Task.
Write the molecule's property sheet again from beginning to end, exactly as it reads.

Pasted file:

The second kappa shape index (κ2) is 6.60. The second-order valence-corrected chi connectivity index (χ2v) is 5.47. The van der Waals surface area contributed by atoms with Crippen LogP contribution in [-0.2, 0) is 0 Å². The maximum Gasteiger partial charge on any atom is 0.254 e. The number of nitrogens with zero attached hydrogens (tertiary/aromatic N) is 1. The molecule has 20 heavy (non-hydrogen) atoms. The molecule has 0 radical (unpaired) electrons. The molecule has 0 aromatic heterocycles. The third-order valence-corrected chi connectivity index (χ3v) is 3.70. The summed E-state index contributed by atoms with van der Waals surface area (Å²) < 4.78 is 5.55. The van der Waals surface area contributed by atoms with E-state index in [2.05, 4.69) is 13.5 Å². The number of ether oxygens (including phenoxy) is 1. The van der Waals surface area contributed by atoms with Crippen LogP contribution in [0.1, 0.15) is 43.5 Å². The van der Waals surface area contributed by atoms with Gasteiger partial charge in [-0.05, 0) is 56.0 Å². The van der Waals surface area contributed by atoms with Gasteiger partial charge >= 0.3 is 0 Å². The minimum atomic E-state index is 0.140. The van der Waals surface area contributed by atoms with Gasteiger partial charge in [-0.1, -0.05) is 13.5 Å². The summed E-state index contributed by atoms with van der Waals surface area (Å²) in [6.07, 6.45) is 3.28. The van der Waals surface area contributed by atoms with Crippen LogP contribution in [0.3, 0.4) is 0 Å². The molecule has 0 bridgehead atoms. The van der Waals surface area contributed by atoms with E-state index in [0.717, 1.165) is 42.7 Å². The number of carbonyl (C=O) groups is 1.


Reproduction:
The second kappa shape index (κ2) is 6.60. The second-order valence-corrected chi connectivity index (χ2v) is 5.47. The van der Waals surface area contributed by atoms with Crippen LogP contribution in [-0.2, 0) is 0 Å². The maximum Gasteiger partial charge on any atom is 0.254 e. The number of nitrogens with zero attached hydrogens (tertiary/aromatic N) is 1. The molecule has 20 heavy (non-hydrogen) atoms. The molecule has 0 radical (unpaired) electrons. The molecule has 0 aromatic heterocycles. The third-order valence-corrected chi connectivity index (χ3v) is 3.70. The summed E-state index contributed by atoms with van der Waals surface area (Å²) < 4.78 is 5.55. The van der Waals surface area contributed by atoms with E-state index in [2.05, 4.69) is 13.5 Å². The number of ether oxygens (including phenoxy) is 1. The van der Waals surface area contributed by atoms with Crippen LogP contribution in [0.1, 0.15) is 43.5 Å². The van der Waals surface area contributed by atoms with Gasteiger partial charge in [-0.05, 0) is 56.0 Å². The van der Waals surface area contributed by atoms with Gasteiger partial charge >= 0.3 is 0 Å². The minimum atomic E-state index is 0.140. The van der Waals surface area contributed by atoms with Gasteiger partial charge in [-0.1, -0.05) is 13.5 Å². The summed E-state index contributed by atoms with van der Waals surface area (Å²) in [6.07, 6.45) is 3.28. The van der Waals surface area contributed by atoms with Crippen LogP contribution in [0.3, 0.4) is 0 Å². The molecule has 0 bridgehead atoms. The van der Waals surface area contributed by atoms with E-state index in [0.717, 1.165) is 42.7 Å². The number of carbonyl (C=O) groups is 1.